The Triplex was a compound Mallet, with high pressure steam going to the center pair of pistons
first. The left piston exhausted steam to the front pair of pistons and the right to the rear which powered
the wheels under the tender. The locomotives were also unique in that both the high- and low-pressure
pistons were the same size, using different valve sizes to accommodate the changes in pressure.

Predictably, the problem with these large beasts was not power, but appetite. The boiler would
struggle to keep up pressure against the consumption of six cylinders - even if it was only directly feeding
two. And although there were elements in the design to compensate for variable traction under the tender
as fuel was consumed, as it ran light wheel slipping could be an issue. The locomotives stayed in service until
as late as 1933.

Only the Virginian made another attempt at a Triplex with a single locomotive. It was rebuilt as a
smaller 2-8-8-2 soon after, however. While not a major success, they were certainly not a failure as far as experimental steam designs are concerned. More accurately, they were truly too big for their time. It would
have been interesting to see the concept revisited a few decades later when technology had improved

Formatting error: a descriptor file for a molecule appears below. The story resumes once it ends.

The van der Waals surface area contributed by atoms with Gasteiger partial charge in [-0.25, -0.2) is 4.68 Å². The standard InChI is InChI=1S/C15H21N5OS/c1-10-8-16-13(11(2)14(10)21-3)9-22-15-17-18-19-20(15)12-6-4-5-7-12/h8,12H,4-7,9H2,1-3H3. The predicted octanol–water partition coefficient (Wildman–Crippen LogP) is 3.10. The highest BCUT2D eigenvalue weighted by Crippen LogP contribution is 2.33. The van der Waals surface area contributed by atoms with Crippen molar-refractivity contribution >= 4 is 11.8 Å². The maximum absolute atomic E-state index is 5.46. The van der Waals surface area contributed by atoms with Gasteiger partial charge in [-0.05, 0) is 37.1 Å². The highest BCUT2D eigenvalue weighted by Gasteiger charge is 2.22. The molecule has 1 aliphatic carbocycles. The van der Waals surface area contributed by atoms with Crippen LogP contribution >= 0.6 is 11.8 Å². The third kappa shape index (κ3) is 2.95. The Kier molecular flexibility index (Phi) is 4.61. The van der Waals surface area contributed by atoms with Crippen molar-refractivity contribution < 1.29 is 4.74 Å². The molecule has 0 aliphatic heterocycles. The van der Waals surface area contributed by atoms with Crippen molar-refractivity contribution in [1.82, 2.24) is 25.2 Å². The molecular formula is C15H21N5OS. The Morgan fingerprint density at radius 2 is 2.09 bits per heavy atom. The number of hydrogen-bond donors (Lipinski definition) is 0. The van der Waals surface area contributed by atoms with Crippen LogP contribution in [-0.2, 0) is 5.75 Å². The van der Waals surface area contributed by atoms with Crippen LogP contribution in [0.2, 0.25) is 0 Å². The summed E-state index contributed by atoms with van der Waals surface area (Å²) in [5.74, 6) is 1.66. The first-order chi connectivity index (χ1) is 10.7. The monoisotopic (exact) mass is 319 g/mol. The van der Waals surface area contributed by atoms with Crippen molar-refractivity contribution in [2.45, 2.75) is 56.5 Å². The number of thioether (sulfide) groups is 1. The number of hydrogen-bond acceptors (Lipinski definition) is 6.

and train weights increased, but alas it never came to be.

To bring this locomotive back to the O Scale market as anything less than a VISION LINE model
would be a crime! We have packed every inch of this massive machine with amazing features including the
all-new wheel slip simulation. If your labor rate gets too high or the fuel is running low, watch out! Those
rear wheels might just start to slip. Not just a sound effect this time, the tender drive wheels have independent motor control and will actually slip under the right conditions. And when the wheels slip, of course
the sounds and smoke will follow along.

Other notable features include whistle steam effects, a swinging bell, road-number specific crew
talk and 4-digit addressing. We’ve also made several tooling changes to model both the “production”
models of 5015 and 5016 and the prototype Matt H. Shay